Vibes Master Lionel Hampton Dies
A percussionist who was adept at both drums and piano, Hampton was the first major jazz musician to master the vibraphone, an electronic instrument based on the marimba and the xylophone, an instrument he had played as a student. His "flamboyant mastery" of the vibes, in the words of the New York Times' Peter Watrous, won him a vast following among jazz fans of the 1920s, '30s, and '40s, and inspired the generation of vibraphonists that followed in his footsteps, including Milt Jackson of the Modern Jazz Quartet, Bobby Hutcherson, and Terry Gibbs. "He inspired me to play the instrument," Jackson said in an interview three years ago. "First, he was the first one of note to play it, but more important, I liked how dynamic he was. And the way he blended with groups and the way he played in front of a band was inspirational."
Hampton got his start as a child playing impromptu bass drum in his grandmother's church. "When I was six or seven and temporarily living with my grandmother in Birmingham, Alabama, she'd take me to the Holiness Church services, not just on Sundays but all the time," he said in a 1987 interview. "They'd have a whole band in the church, guitars, trombones, saxophones, drums, and they'd be rocking. I'd be sitting by the sister who was playing the big bass drum, and when she'd get happy and start dancing in the aisle, I'd grab that bass drum and start in on that beat. After that, I always had that beat in me."
Some music critics trace the roots of rock'n'roll to Hampton's onstage dynamics and rhythmic inventiveness; he claimed to have learned them "in the sanctified church." His 1942 recording "Flying Home" featured "a honking and shouting solo by the tenor saxophonist Illinois Jacquet that set the emotional atmosphere for rock," Watrous writes. Louis Jordan exploited the sound—and the approach—even further in the late 1940s, followed by numerous white imitators in the early 1950s.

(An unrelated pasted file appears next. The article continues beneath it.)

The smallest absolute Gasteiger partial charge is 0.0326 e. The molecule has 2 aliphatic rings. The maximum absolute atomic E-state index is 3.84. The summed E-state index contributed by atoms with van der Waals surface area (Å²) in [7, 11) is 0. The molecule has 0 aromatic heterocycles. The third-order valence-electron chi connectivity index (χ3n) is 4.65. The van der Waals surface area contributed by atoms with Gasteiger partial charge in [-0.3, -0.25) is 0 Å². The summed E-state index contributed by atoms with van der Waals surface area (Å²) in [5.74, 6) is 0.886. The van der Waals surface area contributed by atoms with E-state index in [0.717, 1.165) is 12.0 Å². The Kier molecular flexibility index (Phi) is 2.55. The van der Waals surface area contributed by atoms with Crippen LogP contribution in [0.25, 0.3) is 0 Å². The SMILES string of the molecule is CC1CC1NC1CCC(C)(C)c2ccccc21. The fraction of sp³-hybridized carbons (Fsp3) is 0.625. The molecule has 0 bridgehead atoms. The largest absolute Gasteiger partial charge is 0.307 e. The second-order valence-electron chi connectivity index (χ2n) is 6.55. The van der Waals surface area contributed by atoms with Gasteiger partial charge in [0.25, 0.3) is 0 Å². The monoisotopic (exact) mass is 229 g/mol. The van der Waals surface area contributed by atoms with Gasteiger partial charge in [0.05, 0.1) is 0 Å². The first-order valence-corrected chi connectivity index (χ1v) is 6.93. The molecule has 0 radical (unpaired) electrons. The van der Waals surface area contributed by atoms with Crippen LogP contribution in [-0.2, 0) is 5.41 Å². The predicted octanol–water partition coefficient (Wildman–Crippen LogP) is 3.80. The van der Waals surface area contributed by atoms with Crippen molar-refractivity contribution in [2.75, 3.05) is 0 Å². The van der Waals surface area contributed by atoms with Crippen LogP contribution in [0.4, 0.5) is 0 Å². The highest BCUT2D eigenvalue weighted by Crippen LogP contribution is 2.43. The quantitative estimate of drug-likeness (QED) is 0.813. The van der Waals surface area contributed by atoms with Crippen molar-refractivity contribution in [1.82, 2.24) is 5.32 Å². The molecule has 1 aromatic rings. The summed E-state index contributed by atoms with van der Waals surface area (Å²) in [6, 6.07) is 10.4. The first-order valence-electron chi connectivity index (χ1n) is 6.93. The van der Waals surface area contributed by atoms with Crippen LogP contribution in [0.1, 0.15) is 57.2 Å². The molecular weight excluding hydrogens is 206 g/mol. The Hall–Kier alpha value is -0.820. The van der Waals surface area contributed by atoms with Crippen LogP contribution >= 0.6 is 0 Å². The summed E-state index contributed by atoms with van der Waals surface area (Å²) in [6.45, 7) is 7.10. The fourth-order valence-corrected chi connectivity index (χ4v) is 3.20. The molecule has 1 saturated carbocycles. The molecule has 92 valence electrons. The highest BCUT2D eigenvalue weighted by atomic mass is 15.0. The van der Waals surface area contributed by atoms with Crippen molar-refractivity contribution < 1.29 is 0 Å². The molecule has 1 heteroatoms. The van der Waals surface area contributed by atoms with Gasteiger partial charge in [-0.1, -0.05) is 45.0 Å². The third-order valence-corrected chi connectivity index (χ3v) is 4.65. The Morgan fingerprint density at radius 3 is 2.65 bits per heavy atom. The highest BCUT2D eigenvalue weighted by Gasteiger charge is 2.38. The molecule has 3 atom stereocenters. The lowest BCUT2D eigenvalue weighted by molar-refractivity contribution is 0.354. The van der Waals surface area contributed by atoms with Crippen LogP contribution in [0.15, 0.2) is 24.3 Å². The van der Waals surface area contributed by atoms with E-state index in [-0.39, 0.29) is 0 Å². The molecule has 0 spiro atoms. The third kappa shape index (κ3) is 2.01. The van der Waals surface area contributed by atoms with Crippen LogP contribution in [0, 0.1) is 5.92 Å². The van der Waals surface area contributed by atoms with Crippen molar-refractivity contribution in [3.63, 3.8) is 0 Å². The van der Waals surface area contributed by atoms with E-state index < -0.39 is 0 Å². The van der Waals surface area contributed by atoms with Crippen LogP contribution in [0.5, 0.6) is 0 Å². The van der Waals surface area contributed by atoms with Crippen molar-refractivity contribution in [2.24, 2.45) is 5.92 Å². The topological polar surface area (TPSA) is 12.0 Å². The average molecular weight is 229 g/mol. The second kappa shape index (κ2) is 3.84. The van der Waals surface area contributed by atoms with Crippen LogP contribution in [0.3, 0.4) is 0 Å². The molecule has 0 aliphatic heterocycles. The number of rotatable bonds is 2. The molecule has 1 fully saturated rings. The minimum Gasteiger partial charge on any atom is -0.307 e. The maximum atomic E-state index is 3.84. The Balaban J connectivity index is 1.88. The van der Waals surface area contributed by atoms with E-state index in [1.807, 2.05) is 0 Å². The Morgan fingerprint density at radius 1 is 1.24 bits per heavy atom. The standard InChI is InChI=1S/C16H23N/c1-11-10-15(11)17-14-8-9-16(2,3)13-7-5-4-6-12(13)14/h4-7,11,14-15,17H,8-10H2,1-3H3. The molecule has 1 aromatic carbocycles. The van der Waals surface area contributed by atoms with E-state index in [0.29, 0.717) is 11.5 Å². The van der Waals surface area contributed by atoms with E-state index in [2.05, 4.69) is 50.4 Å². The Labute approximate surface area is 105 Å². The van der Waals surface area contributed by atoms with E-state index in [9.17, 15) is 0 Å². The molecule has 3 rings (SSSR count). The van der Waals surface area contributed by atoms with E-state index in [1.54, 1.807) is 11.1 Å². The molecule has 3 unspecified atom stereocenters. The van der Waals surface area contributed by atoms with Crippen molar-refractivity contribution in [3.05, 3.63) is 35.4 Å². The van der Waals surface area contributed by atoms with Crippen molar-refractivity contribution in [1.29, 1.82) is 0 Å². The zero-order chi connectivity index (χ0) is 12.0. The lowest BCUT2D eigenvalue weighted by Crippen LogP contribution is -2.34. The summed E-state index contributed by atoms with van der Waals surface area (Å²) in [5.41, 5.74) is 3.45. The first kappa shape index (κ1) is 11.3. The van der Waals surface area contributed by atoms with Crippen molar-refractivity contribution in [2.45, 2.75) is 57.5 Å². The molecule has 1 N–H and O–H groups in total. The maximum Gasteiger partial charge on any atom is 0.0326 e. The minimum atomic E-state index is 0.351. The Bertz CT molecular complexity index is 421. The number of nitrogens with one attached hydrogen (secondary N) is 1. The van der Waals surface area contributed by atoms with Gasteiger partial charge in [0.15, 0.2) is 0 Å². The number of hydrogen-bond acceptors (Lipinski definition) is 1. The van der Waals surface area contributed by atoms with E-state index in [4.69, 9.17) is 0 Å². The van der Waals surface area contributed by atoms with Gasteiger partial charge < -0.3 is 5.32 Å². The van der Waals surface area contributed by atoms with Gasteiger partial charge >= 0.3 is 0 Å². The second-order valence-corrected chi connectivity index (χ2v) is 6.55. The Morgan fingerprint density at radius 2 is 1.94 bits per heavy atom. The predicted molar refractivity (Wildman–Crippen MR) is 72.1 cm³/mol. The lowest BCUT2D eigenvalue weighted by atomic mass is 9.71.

Hampton was both self-taught and traditionally trained. He played drums in a school band as a student at Holy Rosary Academy in Kenosha, Wisconsin, and a later attended a music school for boys sponsored by The Chicago Defender, a newspaper for that city's black community. "I worked hard learning harmony and theory when I was growing up in Chicago in the 1920s," Hampton recalled. "All those altered scales and harmonic extensions people were calling modern in the '40s and later, I knew all about those before 1930. I was playing the timpani, xylophone, and orchestra bells in the school's concert orchestra, taking the flute parts on things like Poet and Peasant Overture, and also playing the snare drum in the marching band. Then I would go home, play records by Louis Armstrong and Coleman Hawkins, and learn the trumpet and saxophone solos note for note on the xylophone and orchestra bells."
His first professional gig was as a 14-year-old drummer with Detroit Shannon's band. In his teens and early twenties, Hampton recorded with Armstrong, Benny Carter, and Benny Goodman. Armstrong, in fact, was the one who encouraged him to get serious about the vibraphone.
Hampton and pianist Teddy Wilson were featured soloists in Goodman's racially integrated big band in the late 1930s. The group shattered a widespread taboo at a time when segregation was almost ubiquitous in the US, sometimes refusing to play in hotels that refused to accommodate its black members. Like Armstrong, Hampton went on to become an American cultural ambassador, until fairly recently leading his band in sold-out tours of Japan and Europe. Jazz legends who logged stints with Hampton's band include Betty Carter, Arnett Cobb, Johnny Griffin, Clifford Brown, Cat Anderson, Charles Mingus, Wes Montgomery, Dexter Gordon, Quincy Jones, Milt Buckner, Thomas Chapin, and Terence Blanchard.
Hampton also led a productive life outside of music, and was involved in the development of housing projects, including the Gladys Hampton Houses in Harlem, named after his wife, the former Gladys Riddle, who died in 1971.